|Feb-05-05|| ||chess man: A hard fought game! |
|Aug-04-05|| ||rexeterna: What an incredible endgame by Tal.|
|Jun-02-06|| ||PolishPentium: Ah, wait a minute... an incredible endgame by Tal?? Sure, he's often a genius, but here he lost, did he not? It's Lein who plays the incredible endgame, carefully forcing the opposing King and Rook apart so that his powerful Q can swoop in for the kill.
Presumably both 92...Kh1 and ...Kf1 would be followed by 93 Qb1+, leading to the snaring of the Black R on the 94th move. 92...Kh2 delays the inevitable only briefly, as 93 Qh7+ forces the K back to the last rank, whereupon (once again) 94 Qb1+ forces the capture of the R on move 95. Thereafter mate follows swiftly and inexorably....^^|
|Jul-20-15|| ||wrap99: When you see Lein beat a young Tal, one wonders how far he could have gone had he not smoked. I wonder if any modern world champion smoked? I would guess that they would be careful to avoid anything that might affect judgement if only by a fraction of a percent. I think that for sure smoking affects endurance.|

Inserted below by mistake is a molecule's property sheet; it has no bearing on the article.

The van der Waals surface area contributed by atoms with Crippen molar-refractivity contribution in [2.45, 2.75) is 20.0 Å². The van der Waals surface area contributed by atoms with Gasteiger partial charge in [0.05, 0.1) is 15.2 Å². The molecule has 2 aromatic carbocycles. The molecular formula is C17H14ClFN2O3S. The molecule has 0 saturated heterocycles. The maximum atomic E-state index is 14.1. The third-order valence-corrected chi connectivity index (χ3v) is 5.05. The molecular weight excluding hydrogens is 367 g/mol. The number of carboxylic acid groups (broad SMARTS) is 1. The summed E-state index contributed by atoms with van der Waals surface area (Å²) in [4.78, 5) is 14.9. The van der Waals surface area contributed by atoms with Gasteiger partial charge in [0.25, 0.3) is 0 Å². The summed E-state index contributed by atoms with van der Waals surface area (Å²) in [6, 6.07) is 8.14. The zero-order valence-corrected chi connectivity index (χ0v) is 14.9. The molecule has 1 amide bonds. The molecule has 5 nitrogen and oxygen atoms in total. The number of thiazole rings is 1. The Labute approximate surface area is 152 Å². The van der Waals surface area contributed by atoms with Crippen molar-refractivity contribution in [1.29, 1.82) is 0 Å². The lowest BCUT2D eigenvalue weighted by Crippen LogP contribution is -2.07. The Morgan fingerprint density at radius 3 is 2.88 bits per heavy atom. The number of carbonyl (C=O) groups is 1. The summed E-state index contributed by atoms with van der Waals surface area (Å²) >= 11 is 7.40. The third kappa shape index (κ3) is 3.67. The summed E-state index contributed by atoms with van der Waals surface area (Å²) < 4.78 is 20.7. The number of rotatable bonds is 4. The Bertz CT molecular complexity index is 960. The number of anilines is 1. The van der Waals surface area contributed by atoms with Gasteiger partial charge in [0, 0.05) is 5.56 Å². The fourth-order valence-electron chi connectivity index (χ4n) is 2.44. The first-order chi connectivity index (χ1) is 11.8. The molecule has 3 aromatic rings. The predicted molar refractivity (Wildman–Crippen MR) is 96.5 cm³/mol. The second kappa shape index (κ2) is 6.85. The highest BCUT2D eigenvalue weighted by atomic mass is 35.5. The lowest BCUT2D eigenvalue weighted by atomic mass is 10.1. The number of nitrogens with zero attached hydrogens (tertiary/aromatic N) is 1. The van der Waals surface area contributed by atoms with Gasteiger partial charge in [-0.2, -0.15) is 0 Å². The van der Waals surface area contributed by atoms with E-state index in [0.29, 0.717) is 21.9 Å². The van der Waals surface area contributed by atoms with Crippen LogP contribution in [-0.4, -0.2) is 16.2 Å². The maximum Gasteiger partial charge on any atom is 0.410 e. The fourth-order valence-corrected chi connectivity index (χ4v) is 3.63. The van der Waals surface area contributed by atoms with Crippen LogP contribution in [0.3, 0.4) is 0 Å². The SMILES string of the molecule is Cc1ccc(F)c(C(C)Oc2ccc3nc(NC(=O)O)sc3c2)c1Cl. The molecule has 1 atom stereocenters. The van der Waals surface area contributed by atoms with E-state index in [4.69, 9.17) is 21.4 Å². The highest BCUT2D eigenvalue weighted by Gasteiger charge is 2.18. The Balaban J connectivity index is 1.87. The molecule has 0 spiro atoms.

|Jul-20-15|| ||perfidious: <wrap99> When I sat across the board from Tal in March 1988, he smoked and drank as we played blitz games.|
|Jul-22-15|| ||wrap99: <perfidious> Tal was part of the generation that at least in the USA was not informed about the health risks of smoking. I think it can be argued that smoking affects chess adversely or at least longevity in chess and so it would be a surprise to me to hear that Anand or Magnus or Gelfand, etc. smoked.|
|Aug-08-15|| ||zanzibar: Although Grischuk is a smoker I think.
Any other top GM smokers?
Apparently not too many:
|Aug-18-15|| ||wrap99: <perfidious> Would this have been at the Manhattan Chess Club? If so, I was there and said hello to GM Tal.|
|Aug-18-15|| ||perfidious: <wrap99> No; Tal initially travelled to Boston and was a guest of William Lukowiak.|
|Aug-18-15|| ||wrap99: <perfidious> The same trip. I used to go to the club pretty often in those days. Sorry it (afaik) no longer exists. As I have said many times before, there are few things like chess that provide us with links to the past. When I shook hands with Euwe, that was the same hand that shook hands with Em. Lasker who shook hands not just with Steinitz but with Hilbert. These are not just men from the 19th century but among the greatest of men from that or any time.|